Live: CHVRCHES // The Armory, Minneapolis, MN
CHVRCHES’ ‘Screen Violence’ tour made a long-awaited stop in Minneapolis last week.
Donna Missal warmed up the crowd with stunning vocals and new tunes. It was an absolute delight to witness her live performance. Missal is timid yet strong and so unbelievably graceful in the way that she interprets her music through movement. Recent singles (to me) your face is love and sex is good (but have you tried) are stylistic departures from her fabulous sophomore album Lighter, one of our albums of the year 2020. On the shift, Donna said in a recent tweet, “I won’t be apologizing for changing how and when I need to.” We are grateful to be able to witness her evolution and cannot wait to hear what she releases next.
Finally, it was time for CHVRCHES to take the stage. Opening with He Said She Said off of their fourth studio album Screen Violence, the Scottish trio blasted onto the stage amidst glowing LED graphics and flashing lights. Immediately the room was in awe of lead singer Lauren Mayberry. In her twinkling dress, she commanded attention, dancing and twirling back and forth across the stage. Members Iain Cook and Martin Doherty played off of her energy, stepping forward at times for key guitar solos or bass lines.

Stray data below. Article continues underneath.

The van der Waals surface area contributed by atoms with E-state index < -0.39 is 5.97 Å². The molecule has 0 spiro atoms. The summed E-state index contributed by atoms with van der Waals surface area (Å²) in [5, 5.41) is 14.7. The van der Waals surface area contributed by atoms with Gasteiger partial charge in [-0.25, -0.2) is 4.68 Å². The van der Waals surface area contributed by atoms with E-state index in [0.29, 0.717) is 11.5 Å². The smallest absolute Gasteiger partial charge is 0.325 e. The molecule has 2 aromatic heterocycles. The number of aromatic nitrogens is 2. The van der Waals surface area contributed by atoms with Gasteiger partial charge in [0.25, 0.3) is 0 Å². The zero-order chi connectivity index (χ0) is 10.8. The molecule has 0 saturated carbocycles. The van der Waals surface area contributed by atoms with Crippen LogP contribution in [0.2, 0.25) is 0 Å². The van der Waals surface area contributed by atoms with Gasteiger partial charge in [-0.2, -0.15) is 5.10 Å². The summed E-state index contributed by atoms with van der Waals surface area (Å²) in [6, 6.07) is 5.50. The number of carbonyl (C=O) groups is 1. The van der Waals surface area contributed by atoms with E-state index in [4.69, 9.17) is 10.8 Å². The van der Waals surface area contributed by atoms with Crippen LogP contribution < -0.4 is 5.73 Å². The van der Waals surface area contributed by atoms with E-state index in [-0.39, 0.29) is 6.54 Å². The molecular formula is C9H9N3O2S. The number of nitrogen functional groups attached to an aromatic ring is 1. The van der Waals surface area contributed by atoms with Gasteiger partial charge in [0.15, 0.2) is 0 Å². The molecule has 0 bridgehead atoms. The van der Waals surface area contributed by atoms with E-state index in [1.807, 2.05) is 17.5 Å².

The group hit their stride during fifth song How Not To Drown. At this point I retreated to the back of the venue to take in the light show. A CHVRCHES show is a full experience of light, music and energy. It was breathtaking. Their set felt all too short, but thankfully they returned to the stage for a three-song encore, beginning with one of my favorites off of Screen Violence, Asking For A Friend. It builds slowly into an epic dance tune, and the energy it generated carried the crowd through the remainder of their set.
The group has come a long way since their anthemic debut single The Mother We Share was released in 2012. It is amazing to see a band that has already contributed so much to the world of music continuing to produce unique and mesmerizing soundscapes.
Photos: Morgan Winston